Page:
Canada is overflowing with top quality microbreweries producing ales, pilsners, stouts and more—perfect to quench a traveller’s thirst.
Suggested tweet: Canada’s mugs runneth over: raise a glass to craft beer from east to west coast http://ow.ly/wQGvE #explorecanada
Travellers are taking notice of Canada’s award-winning craft beer. Microbreweries are foaming over with popularity, each with a unique story to tell.
In the west, hip newcomer Brassneck Brewery has Vancouverites lined up to sip four-glass “bats”—similar to a flight of wine—selected from a rotating variety of small-batch brews.On the other side of the Rockies, twice-weekly scheduled tours allow Edmonton’s Alley Kat Brewing Company to show-off a 2.4-million-bottle annual production capacity plus its limited-run Big Bottle and Dragon Series beers.
Saskatchewan’s first microbrewery, Paddock Wood Brewing Company, started as a mail-order malt-and-hops-supply business before gathering acclaim for its stouts, ales, pilsners, porters and Schwarzbier. Another innovator, Farmery—Canada’s first estate brewery—grows all ingredients for its beer at the owners’ family farm near Neepewa, MB. Founders Chris and Lawrence Warwaruk boast that their craft lager is made with “good ol’ farmer common sense.”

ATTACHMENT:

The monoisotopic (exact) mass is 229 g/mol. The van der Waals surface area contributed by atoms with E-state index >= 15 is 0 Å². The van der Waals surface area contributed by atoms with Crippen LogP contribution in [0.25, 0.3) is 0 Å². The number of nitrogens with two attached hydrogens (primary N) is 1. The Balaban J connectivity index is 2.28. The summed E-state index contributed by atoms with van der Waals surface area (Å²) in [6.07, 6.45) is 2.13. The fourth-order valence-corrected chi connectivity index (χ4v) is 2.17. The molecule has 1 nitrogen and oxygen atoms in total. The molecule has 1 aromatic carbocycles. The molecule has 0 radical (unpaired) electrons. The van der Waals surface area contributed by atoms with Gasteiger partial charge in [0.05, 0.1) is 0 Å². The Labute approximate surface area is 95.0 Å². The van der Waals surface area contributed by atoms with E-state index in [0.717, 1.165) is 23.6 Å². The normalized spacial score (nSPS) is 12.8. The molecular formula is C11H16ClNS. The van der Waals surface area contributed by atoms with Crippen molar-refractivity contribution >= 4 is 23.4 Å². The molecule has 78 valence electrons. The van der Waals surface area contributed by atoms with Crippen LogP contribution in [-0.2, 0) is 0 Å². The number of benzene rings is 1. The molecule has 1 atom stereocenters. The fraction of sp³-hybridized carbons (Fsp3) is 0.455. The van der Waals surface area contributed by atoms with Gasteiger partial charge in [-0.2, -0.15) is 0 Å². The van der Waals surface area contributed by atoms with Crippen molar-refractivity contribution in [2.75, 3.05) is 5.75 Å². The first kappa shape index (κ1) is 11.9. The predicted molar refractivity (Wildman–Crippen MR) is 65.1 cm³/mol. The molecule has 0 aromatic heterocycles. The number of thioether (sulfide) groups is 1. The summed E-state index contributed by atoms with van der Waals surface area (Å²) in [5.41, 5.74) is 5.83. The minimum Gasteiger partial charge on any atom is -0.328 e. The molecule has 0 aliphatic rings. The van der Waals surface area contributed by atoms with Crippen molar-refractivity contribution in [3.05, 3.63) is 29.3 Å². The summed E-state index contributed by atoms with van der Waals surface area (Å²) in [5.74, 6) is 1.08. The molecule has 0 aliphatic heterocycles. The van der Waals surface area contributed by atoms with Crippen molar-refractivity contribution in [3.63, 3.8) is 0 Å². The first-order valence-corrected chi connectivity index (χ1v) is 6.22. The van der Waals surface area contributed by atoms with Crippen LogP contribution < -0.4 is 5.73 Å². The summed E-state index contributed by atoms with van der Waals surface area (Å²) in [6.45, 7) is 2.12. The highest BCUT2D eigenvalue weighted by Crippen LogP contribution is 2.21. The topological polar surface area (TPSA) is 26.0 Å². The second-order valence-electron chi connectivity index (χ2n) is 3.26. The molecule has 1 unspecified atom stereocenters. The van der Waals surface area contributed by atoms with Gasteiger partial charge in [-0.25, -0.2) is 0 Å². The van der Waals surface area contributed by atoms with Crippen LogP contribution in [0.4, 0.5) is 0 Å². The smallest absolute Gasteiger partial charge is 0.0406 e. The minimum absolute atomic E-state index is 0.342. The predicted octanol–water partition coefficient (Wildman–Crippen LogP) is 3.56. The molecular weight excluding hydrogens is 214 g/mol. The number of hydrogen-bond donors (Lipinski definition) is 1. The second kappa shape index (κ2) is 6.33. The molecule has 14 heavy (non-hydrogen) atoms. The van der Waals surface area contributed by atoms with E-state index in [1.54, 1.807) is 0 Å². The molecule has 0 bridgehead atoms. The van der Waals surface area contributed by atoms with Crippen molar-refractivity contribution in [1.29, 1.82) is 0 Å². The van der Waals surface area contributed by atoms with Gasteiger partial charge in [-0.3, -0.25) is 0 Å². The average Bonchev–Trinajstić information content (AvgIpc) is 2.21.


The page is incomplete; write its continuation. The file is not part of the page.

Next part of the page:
Ontario is awash with quality beer, with Ontario Craft Brewers (OCB) members winning 20 gold medals at the province’s 2014 Brewing Awards. Muskoka Brewery took home “Beer of the Year” for its English-pub style Cream Ale, but all 35 OCB members are regarded for producing first-rate lagers and ales.
Quebec is another province overflowing with microbreweries. Gatineau’s Les Brasseurs du Temps lures with libations like La Pommee (apple ale) and Ma Gaterie (smoke salt black ale) as well as an on-site museum that guides guests through the Outaouais region’s 160 years of brewing heritage. From Québec City, ride the Train Touristique de Charlevoix to the shores of the St. Lawrence and sample MicroBrasserie Charlevoix’s Canadian Brewing Award-winning, sweet-and-spicy Hibernus ale.
Brewing roots run deep on the Atlantic Coast. Nova Scotia’s Authentic Seacoast Brewing Company serves Pale Ale, Steam Stout and Pumpkin Ale with Maritime cheer at its waterfront pub in Guysborough. Brewers at Fredericton’s Picaroons Traditional Ales have strong opinions about what real beer is—strictly adhering to Old English traditions to produce their 12 full-bodied ales—so don’t even think about ordering a lager at the onsite Brewtique. (In celebration of New Brunswick’s sudsy success—which also includes former “Brewery of the Year” Pump House Brewery—the Canadian Brewing Awards chose Fredericton as this year’s host city.)
A Charlottetown success story, Prince Edward Island Brewing Company has only 17 years of history, but its Sir John A’s Honey Wheat Ale and Island Red Premium Red Ale are now sold by the case in six provinces—and poured fresh at the hometown Gahan House Pub. On Canada’s eastern edge, where Newfoundlanders have long been doing things a little differently, Quidi Vidi Brewing Company uses meltwater harvested from passing icebergs to concoct arefreshing lager aptly dubbed “Iceberg Beer.”
This is just the foam atop a massive mug—Canada has hundreds of craft breweries producing thousands of premium beers. Cheers!
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